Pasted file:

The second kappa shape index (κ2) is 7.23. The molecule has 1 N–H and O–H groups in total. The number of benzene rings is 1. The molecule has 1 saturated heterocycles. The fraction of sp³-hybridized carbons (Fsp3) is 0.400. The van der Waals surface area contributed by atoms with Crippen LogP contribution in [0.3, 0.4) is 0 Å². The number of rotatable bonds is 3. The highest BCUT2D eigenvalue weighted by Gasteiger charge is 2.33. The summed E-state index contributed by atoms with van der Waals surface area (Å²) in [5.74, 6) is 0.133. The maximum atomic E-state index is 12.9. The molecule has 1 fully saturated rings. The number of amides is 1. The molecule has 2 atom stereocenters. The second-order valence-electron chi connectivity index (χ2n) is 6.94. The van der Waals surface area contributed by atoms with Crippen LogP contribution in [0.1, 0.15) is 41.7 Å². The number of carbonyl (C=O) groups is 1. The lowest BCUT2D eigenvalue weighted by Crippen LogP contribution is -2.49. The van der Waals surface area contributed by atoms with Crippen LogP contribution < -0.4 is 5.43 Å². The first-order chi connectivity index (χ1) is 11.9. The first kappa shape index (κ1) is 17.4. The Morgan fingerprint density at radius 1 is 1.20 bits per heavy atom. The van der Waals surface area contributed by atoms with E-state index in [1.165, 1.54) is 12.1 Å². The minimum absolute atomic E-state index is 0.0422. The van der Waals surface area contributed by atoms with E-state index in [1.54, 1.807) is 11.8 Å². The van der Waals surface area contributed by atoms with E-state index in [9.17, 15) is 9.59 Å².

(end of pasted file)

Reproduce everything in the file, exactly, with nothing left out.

The second kappa shape index (κ2) is 7.23. The molecule has 1 N–H and O–H groups in total. The number of benzene rings is 1. The molecule has 1 saturated heterocycles. The fraction of sp³-hybridized carbons (Fsp3) is 0.400. The van der Waals surface area contributed by atoms with Crippen LogP contribution in [0.3, 0.4) is 0 Å². The number of rotatable bonds is 3. The highest BCUT2D eigenvalue weighted by Gasteiger charge is 2.33. The summed E-state index contributed by atoms with van der Waals surface area (Å²) in [5.74, 6) is 0.133. The maximum atomic E-state index is 12.9. The molecule has 1 fully saturated rings. The number of amides is 1. The molecule has 2 atom stereocenters. The second-order valence-electron chi connectivity index (χ2n) is 6.94. The van der Waals surface area contributed by atoms with Crippen LogP contribution in [0.1, 0.15) is 41.7 Å². The number of carbonyl (C=O) groups is 1. The lowest BCUT2D eigenvalue weighted by Crippen LogP contribution is -2.49. The van der Waals surface area contributed by atoms with Crippen LogP contribution < -0.4 is 5.43 Å². The first-order chi connectivity index (χ1) is 11.9. The first kappa shape index (κ1) is 17.4. The Morgan fingerprint density at radius 1 is 1.20 bits per heavy atom. The van der Waals surface area contributed by atoms with E-state index in [1.165, 1.54) is 12.1 Å². The minimum absolute atomic E-state index is 0.0422. The van der Waals surface area contributed by atoms with E-state index in [1.54, 1.807) is 11.8 Å². The van der Waals surface area contributed by atoms with E-state index in [9.17, 15) is 9.59 Å².